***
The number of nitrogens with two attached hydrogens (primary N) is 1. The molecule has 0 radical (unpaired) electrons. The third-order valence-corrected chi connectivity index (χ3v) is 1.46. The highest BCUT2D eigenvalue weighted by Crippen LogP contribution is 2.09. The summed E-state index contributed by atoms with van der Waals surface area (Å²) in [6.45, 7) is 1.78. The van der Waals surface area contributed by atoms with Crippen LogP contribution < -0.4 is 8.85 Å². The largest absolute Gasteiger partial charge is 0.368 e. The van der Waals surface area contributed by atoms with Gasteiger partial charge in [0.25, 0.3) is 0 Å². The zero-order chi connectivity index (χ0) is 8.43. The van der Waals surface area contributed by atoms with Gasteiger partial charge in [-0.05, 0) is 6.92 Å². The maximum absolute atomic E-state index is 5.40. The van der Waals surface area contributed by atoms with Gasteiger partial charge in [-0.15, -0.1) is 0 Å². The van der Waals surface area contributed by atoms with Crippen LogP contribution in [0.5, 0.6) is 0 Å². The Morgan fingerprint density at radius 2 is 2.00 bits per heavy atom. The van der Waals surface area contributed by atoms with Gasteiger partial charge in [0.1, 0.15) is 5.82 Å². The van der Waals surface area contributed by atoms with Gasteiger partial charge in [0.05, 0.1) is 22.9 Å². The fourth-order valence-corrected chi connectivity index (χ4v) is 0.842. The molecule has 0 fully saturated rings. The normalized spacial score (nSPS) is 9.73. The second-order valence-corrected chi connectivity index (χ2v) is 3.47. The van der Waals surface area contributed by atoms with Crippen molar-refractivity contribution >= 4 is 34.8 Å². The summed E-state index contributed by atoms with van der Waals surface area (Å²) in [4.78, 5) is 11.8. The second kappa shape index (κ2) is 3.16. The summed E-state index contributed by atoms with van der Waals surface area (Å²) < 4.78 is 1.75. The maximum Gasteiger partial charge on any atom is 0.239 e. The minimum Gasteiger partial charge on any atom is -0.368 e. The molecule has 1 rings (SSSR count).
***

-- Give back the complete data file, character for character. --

The number of nitrogens with two attached hydrogens (primary N) is 1. The molecule has 0 radical (unpaired) electrons. The third-order valence-corrected chi connectivity index (χ3v) is 1.46. The highest BCUT2D eigenvalue weighted by Crippen LogP contribution is 2.09. The summed E-state index contributed by atoms with van der Waals surface area (Å²) in [6.45, 7) is 1.78. The van der Waals surface area contributed by atoms with Crippen LogP contribution < -0.4 is 8.85 Å². The largest absolute Gasteiger partial charge is 0.368 e. The van der Waals surface area contributed by atoms with Gasteiger partial charge in [0.25, 0.3) is 0 Å². The zero-order chi connectivity index (χ0) is 8.43. The van der Waals surface area contributed by atoms with Gasteiger partial charge in [-0.05, 0) is 6.92 Å². The maximum absolute atomic E-state index is 5.40. The van der Waals surface area contributed by atoms with Gasteiger partial charge in [-0.15, -0.1) is 0 Å². The van der Waals surface area contributed by atoms with Crippen LogP contribution in [0.5, 0.6) is 0 Å². The Morgan fingerprint density at radius 2 is 2.00 bits per heavy atom. The van der Waals surface area contributed by atoms with Gasteiger partial charge in [0.1, 0.15) is 5.82 Å². The van der Waals surface area contributed by atoms with Gasteiger partial charge in [0.05, 0.1) is 22.9 Å². The fourth-order valence-corrected chi connectivity index (χ4v) is 0.842. The molecule has 0 fully saturated rings. The normalized spacial score (nSPS) is 9.73. The second-order valence-corrected chi connectivity index (χ2v) is 3.47. The van der Waals surface area contributed by atoms with Crippen molar-refractivity contribution >= 4 is 34.8 Å². The summed E-state index contributed by atoms with van der Waals surface area (Å²) in [4.78, 5) is 11.8. The second kappa shape index (κ2) is 3.16. The summed E-state index contributed by atoms with van der Waals surface area (Å²) < 4.78 is 1.75. The maximum Gasteiger partial charge on any atom is 0.239 e. The minimum Gasteiger partial charge on any atom is -0.368 e. The molecule has 1 rings (SSSR count).